Food Label Facelift: How to Be Ready
Food packaging offers the opportunity for infinite variety in design. But regardless of any design choices, what’s the one thing you know your food product package will have? That’s right: a nutrition label! But get ready for a change, because the iconic rectangular box on food packaging is getting a facelift. The new requirements are aimed at helping consumers make more informed food choices and follow healthy dietary practices.
The Nutrition Facts label, required by the Food and Drug Administration since 1993, will be updated with a new design and new content to reflect changes in the American diet and address an increase in the rates of obesity, heart disease, and stroke. The label has not been updated since 2006, when trans-fat numbers were included, ultimately prompting manufacturers to reduce partially hydrogenated oils.
The new proposed changes will affect all packaged foods, excluding certain meat, poultry, and processed egg products that are regulated by the U.S. Department of Agriculture’s Food Safety and Inspection Service. The FDA is currently taking public comment on the changes, and manufacturers will have two years to comply with the finalized regulations by updating package labeling.
Servings get real
Under the proposed changes, the new labels will emphasize certain aspects of nutrition information, such as calories, serving sizes, and Percent Daily Value, giving consumers access to better information about what they are eating and the tools to eat healthier if they so choose.
The changes address a few aspects of nutrition labeling that haven’t been working. For instance, when was the last time you ate just one “serving” of a toaster pastry? Or a single serving of chips in a two-serving package? The calories listed per serving often don’t reflect what Americans actually eat. With the changes, they will see the actual number of calories they are consuming. Dual column labels will indicate per serving and per package calorie and nutrition information.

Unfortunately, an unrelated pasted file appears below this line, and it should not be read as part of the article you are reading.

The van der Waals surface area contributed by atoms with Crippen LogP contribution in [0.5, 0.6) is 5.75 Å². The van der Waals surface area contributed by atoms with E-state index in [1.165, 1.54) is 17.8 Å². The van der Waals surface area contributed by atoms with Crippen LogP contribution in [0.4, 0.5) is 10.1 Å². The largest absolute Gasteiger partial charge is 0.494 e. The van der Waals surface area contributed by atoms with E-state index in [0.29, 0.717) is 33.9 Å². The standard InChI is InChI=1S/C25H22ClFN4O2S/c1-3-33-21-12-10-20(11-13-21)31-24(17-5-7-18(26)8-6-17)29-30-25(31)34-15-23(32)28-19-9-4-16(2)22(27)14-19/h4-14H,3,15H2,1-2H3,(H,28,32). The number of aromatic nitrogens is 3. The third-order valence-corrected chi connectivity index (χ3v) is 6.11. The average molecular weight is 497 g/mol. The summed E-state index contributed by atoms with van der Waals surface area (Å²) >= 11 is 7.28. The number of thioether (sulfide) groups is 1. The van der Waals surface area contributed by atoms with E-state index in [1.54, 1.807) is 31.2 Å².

We’ll also get a new look at what’s satisfying our sweet tooth. The FDA estimates that Americans get an average of 16% of their daily calories from sugars added during food production. The labeling changes will include a requirement to show the amount of added sugars versus total sugars so that consumers can see how much sugar has been added to the product.
What will we see?
The label will still look like a nutrition label, but there will be some obvious changes. Specifically, the proposed new label will include:
- Calories in the largest, boldest font, instead of buried in fine print.
- Saturated and trans fat, but not the amount of calories from fat. This change is based on current thinking that the type of fat is more important than the total amount.
- The inclusion of added sugars, Vitamin D, and potassium. Vitamin D, good for bone health, and potassium, beneficial in lowering blood pressure, are nutrients that some consumers do not get enough of, putting them at risk for chronic disease.
- Updates to the Percent Daily Value for various nutrients, such as sodium and dietary fiber, in the context of a total diet. That information will also be shifted to the left of the label.
Where do we go from here?
The proposed changes will present several challenges for manufacturers and food companies:
- Retesting products, particularly foods with low nutritional values, to find ways to make them healthier.
- Revising labels to include the new nutritional information.
- Redesigning packaging to meet the FDA’s requirements.
The FDA estimates it will cost the food industry about $2 billion to update the nutrition labels that appear on 700,000 consumer products. Larger businesses likely will not be as affected, because they frequently change their packaging for marketing purposes. Small businesses selling 100,000 units or less a year will be able to seek an exemption.
Combined Technologies Inc. can help food companies deal with the proposed changes. Consult with us about the design, labeling, and package creation to meet the new requirements and to help you through the process for making this transition.